Single cell gel electrophoresis allows detection of DNA breaks based on the electrophoretic migration of DNA from single nuclei embedded in agarose. The assay is commonly known as the ''comet'' assay because of the typical shape of the DNA fragments migrated out of the nucleus, resembling the tail of a comet when they are viewed through a microscope. The idea of electrophores-ing single nuclei by embedding cell suspensions in thin agarose layers on microscope slides was originally developed for detection of radiation-induced DNA damage. A few years later, a modification of the original version of the method was introduced, consisting in conducting the electrophoresis after a DNA unwinding step in alkaline conditions, which greatly improved detection of single-strand breaks (SSBs) and also allowed detection of alkali-labile sites (ALS). Since then, the comet assay has gained increasing popularity, and today it is one of the most widely used methods in genetic toxicology, particularly in the alkaline version, which encompasses detection of a broader spectrum of DNA lesions. In addition to strand breaks, the comet assay can also be used for cross-link detection. The reasons for its popularity are also the small amount of cells/tissue required, high sensitivity, low cost, relative rapidity, and simplicity.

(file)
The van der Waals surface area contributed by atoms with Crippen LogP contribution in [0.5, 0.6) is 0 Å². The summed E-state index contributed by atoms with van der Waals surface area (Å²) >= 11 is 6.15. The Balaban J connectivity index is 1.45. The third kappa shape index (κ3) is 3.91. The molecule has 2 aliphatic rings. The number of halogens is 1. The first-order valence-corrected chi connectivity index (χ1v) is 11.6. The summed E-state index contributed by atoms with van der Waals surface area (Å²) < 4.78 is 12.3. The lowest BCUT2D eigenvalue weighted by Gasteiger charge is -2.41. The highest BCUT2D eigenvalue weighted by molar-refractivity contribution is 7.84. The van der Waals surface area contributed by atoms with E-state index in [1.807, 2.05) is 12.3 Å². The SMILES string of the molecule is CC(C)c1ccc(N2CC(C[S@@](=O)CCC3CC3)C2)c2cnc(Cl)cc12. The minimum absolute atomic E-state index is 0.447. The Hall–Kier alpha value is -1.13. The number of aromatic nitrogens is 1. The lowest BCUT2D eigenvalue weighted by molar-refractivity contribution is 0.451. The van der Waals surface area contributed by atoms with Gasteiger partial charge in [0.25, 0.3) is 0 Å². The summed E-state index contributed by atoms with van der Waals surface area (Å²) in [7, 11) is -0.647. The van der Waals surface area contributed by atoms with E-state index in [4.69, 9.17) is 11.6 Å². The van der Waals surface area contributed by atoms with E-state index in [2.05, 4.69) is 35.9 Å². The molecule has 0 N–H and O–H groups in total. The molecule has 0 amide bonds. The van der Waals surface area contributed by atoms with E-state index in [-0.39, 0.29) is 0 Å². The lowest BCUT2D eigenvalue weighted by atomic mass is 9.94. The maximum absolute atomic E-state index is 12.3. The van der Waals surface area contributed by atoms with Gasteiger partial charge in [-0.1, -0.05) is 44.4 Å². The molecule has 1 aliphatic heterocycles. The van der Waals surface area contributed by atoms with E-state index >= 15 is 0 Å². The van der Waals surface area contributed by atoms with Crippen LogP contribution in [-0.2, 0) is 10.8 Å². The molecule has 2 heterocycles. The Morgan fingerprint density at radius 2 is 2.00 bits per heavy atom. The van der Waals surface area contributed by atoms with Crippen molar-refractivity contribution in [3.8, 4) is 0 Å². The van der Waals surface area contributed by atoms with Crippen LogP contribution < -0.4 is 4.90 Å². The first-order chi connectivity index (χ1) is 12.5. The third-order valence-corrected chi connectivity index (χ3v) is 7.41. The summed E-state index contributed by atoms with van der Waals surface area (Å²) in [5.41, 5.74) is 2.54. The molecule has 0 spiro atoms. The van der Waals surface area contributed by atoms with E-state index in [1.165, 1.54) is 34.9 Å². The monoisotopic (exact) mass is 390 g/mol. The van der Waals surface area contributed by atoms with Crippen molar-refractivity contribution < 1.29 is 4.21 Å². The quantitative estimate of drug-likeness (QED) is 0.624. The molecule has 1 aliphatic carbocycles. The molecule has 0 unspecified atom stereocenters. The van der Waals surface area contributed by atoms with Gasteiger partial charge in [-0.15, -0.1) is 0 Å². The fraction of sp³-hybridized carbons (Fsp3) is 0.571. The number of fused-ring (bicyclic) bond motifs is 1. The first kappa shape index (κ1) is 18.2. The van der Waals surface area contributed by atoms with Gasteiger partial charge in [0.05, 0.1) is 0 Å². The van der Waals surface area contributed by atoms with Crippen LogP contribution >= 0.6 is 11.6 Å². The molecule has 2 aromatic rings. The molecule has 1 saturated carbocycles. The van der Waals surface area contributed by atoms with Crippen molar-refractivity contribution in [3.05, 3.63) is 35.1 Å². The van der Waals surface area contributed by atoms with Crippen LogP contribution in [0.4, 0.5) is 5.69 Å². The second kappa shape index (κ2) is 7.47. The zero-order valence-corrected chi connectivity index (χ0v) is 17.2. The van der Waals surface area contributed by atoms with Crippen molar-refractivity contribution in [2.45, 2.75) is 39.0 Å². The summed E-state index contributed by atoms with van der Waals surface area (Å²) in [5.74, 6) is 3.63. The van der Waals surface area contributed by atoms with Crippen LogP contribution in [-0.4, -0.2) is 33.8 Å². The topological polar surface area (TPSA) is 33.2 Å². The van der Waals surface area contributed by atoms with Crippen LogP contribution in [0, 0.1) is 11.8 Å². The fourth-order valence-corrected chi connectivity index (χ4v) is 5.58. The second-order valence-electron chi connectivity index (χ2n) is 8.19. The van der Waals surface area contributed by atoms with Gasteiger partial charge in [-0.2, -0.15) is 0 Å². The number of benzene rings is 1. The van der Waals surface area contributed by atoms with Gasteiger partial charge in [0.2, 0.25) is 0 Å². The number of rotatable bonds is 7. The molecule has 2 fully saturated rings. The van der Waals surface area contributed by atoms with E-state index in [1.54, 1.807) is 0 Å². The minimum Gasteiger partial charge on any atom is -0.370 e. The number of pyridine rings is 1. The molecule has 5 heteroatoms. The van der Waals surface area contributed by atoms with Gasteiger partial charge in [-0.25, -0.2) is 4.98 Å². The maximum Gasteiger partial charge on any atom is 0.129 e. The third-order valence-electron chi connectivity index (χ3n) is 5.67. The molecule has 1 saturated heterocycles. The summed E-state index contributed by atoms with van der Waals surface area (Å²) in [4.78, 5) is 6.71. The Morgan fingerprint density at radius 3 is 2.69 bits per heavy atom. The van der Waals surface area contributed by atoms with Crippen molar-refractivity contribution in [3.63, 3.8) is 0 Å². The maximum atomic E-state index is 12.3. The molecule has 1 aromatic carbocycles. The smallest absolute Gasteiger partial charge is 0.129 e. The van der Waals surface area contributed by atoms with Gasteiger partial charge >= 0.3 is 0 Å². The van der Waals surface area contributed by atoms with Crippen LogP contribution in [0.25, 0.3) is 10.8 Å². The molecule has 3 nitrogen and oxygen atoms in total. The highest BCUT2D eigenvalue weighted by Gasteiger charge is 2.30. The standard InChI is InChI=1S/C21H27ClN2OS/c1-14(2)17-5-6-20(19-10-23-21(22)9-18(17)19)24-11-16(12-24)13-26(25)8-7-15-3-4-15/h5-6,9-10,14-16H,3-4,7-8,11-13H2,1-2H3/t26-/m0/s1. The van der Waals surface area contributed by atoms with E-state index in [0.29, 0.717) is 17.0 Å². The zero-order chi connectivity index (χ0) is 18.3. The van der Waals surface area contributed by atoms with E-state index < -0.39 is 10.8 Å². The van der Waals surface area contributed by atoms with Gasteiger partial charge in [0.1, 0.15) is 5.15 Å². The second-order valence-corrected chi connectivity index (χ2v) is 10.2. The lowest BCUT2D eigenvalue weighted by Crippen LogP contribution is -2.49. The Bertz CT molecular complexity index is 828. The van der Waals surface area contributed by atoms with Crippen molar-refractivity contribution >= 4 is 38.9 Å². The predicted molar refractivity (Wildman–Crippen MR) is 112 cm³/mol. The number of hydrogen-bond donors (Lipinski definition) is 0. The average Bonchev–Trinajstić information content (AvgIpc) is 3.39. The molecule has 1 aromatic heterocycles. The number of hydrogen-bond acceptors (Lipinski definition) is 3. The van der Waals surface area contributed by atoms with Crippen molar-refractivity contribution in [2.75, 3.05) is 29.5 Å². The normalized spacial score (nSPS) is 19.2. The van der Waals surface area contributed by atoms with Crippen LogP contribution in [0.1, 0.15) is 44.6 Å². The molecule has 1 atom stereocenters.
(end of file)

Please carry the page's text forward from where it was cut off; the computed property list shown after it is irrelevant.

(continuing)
Getting Started With Dumbbells

Getting Started With Dumbbells

The use of dumbbells gives you a much more comprehensive strengthening effect because the workout engages your stabilizer muscles, in addition to the muscle you may be pin-pointing. Without all of the belts and artificial stabilizers of a machine, you also engage your core muscles, which are your body's natural stabilizers.

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